I will however, offer you this. I have heard this style put to constructive use in one compelling scenario: as a way to demonstrate to atheists that atheism is a viable and valued path among us. Sometimes, who you are having the conversation with will lead you to choose one strategy over another.

#6 Personal Experience

The next pattern on my list is Personal Experience. This, I already shared an example of earlier. When I come to this amazing community of people, I am affirmed and challenged, uplifted and inspired. In this congregation I feel called to be my best self. I could also speak of our Social Justice work. What is Unitarian Universalism all about? It is about living our faith, it about walking the walk.

The down side to this style is that while it describes the experience of being in this community, it doesn’t really describe what the community is all about. It doesn’t explain the theology or the history or why we do the things we do. On the other hand, this is a great way for talking about Unitarian Universalism with someone who already has some understanding of us but is uncertain if they will fit in or if they just don’t care about the theology and are only really interested in finding a decent community.

#5 Interfaith Group

The next approach, moving up the list, is one that I actually disagree with, but in fairness I have heard a number of colleagues define Unitarian Universalism this way … so it is on my list. And there is a grain of truth to it I will admit. This is an approach that says Unitarian Universalism is not really a religion in its own right. It is more of a mutually respecting conglomerate of many religious perspectives. We have a diverse mix of theological perspectives: Pagans, Liberal Christians and Jews, Theists, Deists, Buddhists, Agnostics, Atheists, Humanists, Mystics, Transcendentalists, Native Spiritualities, and Process theologies. We are a respectfully gathered interfaith group, but not a religion per se.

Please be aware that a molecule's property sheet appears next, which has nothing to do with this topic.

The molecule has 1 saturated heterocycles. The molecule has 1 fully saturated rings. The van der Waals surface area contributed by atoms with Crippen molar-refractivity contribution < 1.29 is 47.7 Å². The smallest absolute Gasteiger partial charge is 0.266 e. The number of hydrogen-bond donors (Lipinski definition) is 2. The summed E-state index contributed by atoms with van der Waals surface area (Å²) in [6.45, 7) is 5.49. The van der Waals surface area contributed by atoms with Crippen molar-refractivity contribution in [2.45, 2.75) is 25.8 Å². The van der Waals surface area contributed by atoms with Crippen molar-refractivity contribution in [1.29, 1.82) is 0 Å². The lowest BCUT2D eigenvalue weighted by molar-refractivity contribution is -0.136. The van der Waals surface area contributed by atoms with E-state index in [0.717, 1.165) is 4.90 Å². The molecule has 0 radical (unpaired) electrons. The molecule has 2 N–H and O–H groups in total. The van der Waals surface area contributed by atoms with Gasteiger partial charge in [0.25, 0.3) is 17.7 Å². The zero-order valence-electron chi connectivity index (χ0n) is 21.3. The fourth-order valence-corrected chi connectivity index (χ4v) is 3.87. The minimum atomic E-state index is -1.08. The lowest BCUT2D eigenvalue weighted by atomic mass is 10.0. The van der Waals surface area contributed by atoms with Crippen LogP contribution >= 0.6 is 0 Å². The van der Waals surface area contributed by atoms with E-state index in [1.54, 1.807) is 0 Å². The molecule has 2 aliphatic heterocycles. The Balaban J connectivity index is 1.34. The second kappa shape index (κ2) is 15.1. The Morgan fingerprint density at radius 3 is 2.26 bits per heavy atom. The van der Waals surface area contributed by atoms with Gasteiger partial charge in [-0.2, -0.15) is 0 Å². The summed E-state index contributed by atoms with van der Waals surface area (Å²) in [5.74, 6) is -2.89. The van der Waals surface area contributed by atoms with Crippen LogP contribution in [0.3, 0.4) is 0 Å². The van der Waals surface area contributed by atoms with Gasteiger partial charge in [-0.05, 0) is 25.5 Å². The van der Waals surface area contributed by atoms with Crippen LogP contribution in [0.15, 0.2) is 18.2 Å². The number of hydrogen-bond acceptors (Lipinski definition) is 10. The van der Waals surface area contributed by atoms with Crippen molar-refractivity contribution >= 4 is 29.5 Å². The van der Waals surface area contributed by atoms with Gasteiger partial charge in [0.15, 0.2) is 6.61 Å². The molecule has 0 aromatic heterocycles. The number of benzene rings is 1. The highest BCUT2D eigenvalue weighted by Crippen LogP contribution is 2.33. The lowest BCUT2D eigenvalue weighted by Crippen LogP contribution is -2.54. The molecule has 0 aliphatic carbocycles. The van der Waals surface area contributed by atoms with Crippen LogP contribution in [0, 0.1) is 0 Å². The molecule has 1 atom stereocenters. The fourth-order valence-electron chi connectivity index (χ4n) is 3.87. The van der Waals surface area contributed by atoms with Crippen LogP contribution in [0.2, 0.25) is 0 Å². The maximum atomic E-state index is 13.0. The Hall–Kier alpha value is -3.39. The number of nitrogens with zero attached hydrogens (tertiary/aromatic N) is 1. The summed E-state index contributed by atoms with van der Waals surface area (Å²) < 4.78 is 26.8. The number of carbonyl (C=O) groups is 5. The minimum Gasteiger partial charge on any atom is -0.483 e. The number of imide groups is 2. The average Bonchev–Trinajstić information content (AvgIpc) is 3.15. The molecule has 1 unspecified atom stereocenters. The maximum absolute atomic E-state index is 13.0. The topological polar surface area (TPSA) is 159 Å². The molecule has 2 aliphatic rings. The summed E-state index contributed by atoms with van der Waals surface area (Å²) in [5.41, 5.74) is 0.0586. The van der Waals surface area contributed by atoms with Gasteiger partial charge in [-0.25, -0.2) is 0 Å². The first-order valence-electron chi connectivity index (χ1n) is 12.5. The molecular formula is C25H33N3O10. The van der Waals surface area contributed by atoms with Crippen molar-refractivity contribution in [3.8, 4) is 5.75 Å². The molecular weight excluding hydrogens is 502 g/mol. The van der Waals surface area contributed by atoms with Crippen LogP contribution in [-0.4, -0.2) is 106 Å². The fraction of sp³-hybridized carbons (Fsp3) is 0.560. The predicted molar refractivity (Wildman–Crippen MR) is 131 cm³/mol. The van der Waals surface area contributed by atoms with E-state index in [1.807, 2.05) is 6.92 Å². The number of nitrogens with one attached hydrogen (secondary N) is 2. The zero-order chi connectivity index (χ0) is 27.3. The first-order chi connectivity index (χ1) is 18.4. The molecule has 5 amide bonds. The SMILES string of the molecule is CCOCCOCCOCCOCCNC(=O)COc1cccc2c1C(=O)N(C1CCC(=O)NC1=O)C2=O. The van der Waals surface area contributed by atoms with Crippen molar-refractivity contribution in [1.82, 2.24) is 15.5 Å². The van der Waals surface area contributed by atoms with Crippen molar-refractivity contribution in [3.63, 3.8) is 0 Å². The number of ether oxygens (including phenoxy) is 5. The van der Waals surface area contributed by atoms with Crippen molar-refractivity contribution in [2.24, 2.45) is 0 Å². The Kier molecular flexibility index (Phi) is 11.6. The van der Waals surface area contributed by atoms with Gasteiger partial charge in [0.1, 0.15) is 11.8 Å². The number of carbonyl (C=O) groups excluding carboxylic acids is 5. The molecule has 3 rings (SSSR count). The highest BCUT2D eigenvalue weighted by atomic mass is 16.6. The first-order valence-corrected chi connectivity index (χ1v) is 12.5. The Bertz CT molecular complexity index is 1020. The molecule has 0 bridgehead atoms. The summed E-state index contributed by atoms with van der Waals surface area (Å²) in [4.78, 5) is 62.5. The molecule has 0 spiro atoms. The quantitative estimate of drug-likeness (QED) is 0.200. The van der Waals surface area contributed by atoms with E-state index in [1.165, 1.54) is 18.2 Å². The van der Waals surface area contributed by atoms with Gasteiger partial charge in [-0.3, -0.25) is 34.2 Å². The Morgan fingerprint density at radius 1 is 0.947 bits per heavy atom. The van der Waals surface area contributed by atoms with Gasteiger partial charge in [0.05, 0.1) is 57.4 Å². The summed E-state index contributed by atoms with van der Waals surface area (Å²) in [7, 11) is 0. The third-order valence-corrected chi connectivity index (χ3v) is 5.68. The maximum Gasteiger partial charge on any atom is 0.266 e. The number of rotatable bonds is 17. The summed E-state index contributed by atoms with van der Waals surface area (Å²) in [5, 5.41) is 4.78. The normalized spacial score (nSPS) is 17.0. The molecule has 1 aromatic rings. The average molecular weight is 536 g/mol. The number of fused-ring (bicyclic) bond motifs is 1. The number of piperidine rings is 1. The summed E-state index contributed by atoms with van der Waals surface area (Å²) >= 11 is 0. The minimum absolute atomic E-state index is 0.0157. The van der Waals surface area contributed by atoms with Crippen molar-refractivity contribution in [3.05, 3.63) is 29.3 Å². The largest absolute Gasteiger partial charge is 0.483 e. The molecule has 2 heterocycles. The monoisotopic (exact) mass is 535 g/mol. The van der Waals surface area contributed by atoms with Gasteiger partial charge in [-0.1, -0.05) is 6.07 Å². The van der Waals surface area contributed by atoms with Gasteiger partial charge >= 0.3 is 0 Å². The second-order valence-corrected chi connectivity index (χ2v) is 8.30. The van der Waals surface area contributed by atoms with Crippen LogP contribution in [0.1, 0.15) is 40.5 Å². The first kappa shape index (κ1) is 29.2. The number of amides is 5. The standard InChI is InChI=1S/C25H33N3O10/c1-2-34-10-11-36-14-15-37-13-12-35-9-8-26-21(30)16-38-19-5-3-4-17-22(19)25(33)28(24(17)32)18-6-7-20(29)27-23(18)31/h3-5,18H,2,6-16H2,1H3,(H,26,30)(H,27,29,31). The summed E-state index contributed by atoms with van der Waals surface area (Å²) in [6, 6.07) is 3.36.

Now, for each of these styles of answering I am trying to not only offer a fair rendering of it but to also lift up both its limitations and its benefits. But, I am biased about this one. So I will be brief. The limit of this approach is that it is not an accurate portrayal of Unitarian Universalism as I, at least, have experienced. What this approach has going for it is that it will be rather easy for non-UU’s to grasp the concept.

#4 Historical Overview

Our next pattern is one in which we offer a historical overview. I used to use this one a lot, especially when I was among Christian colleagues. Unitarian Universalism is a liberal religion born from the Judeo-Christian heritage, specifically from the liberal progressive wing of the Protestant tradition. Historically, the Unitarians believed in the unity of God. Rather than a Trinitarian formulation of Father, Son, and Holy Spirit, Unitarians believed in one God with Jesus as a human, a deeply spiritual human but certainly not in some way also God. Historically, the Universalists believed that all people are saved. Rather than seeing a large portion of humanity predestined to go to Hell, Universalists believed that God’s love was stronger than any sin or mistake a human could make and in the end, all souls would be reunited with God in Heaven.

The down side to this approach is that these historic anecdotes do not always offer an accurate rendering of what Unitarian Universalism is all about now. It offers a snap shot of what we were, which for some faith traditions might be great. But ours is an evolving faith that grows and changes. Thus, only a small number of us believe as Unitarians or Universalists did two hundred years ago.

The reasons this would be a good approach to use again depends on who your audience is. When talking to liberal Christians, this can create a shared reference point. It is important, I think, to not let this be the end of the conversation and to instead find a way to bring the conversation around to the present, perhaps augmenting it with the approach of how we have become an Interfaith Group or how we are Covenanted Seekers.

#3 Theological Commonalities

The next style, counting up, is listed as Theological Commonalities. A generation ago, David Rankin produced a list of “Ten Things Common Believed among Us” that is a great starting point for conversation. He lists things like the authority of reason and conscience, tolerance of religious ideas, the worth and dignity of all people, and several more. I have often proclaimed how the vast majority of Unitarian Universalists believe that every person has worth and that our theology of the human condition declares that we have the capacity to choose to do good. Most of us believe we are interconnected with everyone and everything. Most of us believe that our personal experiences of life can lead us to know truth and find meaning.